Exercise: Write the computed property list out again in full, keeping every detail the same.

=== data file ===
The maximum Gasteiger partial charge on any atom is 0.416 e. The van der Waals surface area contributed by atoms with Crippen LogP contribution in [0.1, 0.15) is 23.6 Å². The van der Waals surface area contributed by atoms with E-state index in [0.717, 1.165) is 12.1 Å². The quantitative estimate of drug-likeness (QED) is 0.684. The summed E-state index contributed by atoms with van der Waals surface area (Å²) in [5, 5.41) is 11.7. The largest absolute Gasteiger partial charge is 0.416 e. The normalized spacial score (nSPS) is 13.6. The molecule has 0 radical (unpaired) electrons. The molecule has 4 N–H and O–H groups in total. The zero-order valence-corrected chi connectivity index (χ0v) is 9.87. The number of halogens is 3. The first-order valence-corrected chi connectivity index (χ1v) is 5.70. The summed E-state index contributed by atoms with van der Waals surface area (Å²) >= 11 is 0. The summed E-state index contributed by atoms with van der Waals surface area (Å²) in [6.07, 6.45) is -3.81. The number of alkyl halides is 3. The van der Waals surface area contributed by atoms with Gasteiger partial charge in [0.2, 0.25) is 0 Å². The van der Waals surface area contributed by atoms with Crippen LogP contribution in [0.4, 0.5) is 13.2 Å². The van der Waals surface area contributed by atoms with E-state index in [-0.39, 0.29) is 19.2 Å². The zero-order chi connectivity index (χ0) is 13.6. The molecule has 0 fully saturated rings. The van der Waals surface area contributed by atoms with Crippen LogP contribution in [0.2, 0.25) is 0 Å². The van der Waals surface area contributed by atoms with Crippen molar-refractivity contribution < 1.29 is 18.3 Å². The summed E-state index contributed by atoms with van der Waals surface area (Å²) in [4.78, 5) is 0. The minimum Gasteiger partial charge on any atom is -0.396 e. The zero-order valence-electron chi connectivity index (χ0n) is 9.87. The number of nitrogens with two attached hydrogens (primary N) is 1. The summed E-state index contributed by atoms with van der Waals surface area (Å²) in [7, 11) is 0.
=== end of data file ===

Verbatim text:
The maximum Gasteiger partial charge on any atom is 0.416 e. The van der Waals surface area contributed by atoms with Crippen LogP contribution in [0.1, 0.15) is 23.6 Å². The van der Waals surface area contributed by atoms with E-state index in [0.717, 1.165) is 12.1 Å². The quantitative estimate of drug-likeness (QED) is 0.684. The summed E-state index contributed by atoms with van der Waals surface area (Å²) in [5, 5.41) is 11.7. The largest absolute Gasteiger partial charge is 0.416 e. The normalized spacial score (nSPS) is 13.6. The molecule has 0 radical (unpaired) electrons. The molecule has 4 N–H and O–H groups in total. The zero-order valence-corrected chi connectivity index (χ0v) is 9.87. The number of halogens is 3. The first-order valence-corrected chi connectivity index (χ1v) is 5.70. The summed E-state index contributed by atoms with van der Waals surface area (Å²) >= 11 is 0. The summed E-state index contributed by atoms with van der Waals surface area (Å²) in [6.07, 6.45) is -3.81. The number of alkyl halides is 3. The van der Waals surface area contributed by atoms with Gasteiger partial charge in [0.2, 0.25) is 0 Å². The van der Waals surface area contributed by atoms with Crippen LogP contribution in [0.4, 0.5) is 13.2 Å². The van der Waals surface area contributed by atoms with E-state index in [-0.39, 0.29) is 19.2 Å². The zero-order chi connectivity index (χ0) is 13.6. The molecule has 0 fully saturated rings. The van der Waals surface area contributed by atoms with Crippen LogP contribution in [0.2, 0.25) is 0 Å². The van der Waals surface area contributed by atoms with Crippen molar-refractivity contribution < 1.29 is 18.3 Å². The summed E-state index contributed by atoms with van der Waals surface area (Å²) in [4.78, 5) is 0. The minimum Gasteiger partial charge on any atom is -0.396 e. The zero-order valence-electron chi connectivity index (χ0n) is 9.87. The number of nitrogens with two attached hydrogens (primary N) is 1. The summed E-state index contributed by atoms with van der Waals surface area (Å²) in [7, 11) is 0.